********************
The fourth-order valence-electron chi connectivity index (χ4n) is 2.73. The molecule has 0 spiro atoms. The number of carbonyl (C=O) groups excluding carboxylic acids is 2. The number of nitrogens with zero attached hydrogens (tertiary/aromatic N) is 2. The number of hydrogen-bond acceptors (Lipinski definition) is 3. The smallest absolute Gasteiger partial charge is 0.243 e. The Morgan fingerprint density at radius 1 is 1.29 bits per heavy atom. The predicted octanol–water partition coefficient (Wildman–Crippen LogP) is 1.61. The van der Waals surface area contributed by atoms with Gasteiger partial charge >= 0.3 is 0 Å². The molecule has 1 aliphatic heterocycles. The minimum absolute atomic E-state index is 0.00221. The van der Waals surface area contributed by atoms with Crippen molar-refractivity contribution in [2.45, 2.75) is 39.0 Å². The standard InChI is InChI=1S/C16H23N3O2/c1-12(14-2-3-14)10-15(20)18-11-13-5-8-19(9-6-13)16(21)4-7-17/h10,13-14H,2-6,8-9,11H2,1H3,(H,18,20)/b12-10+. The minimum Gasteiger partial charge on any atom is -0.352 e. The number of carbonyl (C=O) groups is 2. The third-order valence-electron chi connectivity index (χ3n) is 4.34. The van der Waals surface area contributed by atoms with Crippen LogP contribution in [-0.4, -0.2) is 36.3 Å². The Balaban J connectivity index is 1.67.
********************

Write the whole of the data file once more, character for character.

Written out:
The fourth-order valence-electron chi connectivity index (χ4n) is 2.73. The molecule has 0 spiro atoms. The number of carbonyl (C=O) groups excluding carboxylic acids is 2. The number of nitrogens with zero attached hydrogens (tertiary/aromatic N) is 2. The number of hydrogen-bond acceptors (Lipinski definition) is 3. The smallest absolute Gasteiger partial charge is 0.243 e. The Morgan fingerprint density at radius 1 is 1.29 bits per heavy atom. The predicted octanol–water partition coefficient (Wildman–Crippen LogP) is 1.61. The van der Waals surface area contributed by atoms with Gasteiger partial charge >= 0.3 is 0 Å². The molecule has 1 aliphatic heterocycles. The minimum absolute atomic E-state index is 0.00221. The van der Waals surface area contributed by atoms with Crippen molar-refractivity contribution in [2.45, 2.75) is 39.0 Å². The standard InChI is InChI=1S/C16H23N3O2/c1-12(14-2-3-14)10-15(20)18-11-13-5-8-19(9-6-13)16(21)4-7-17/h10,13-14H,2-6,8-9,11H2,1H3,(H,18,20)/b12-10+. The minimum Gasteiger partial charge on any atom is -0.352 e. The number of carbonyl (C=O) groups is 2. The third-order valence-electron chi connectivity index (χ3n) is 4.34. The van der Waals surface area contributed by atoms with Crippen LogP contribution in [-0.4, -0.2) is 36.3 Å². The Balaban J connectivity index is 1.67.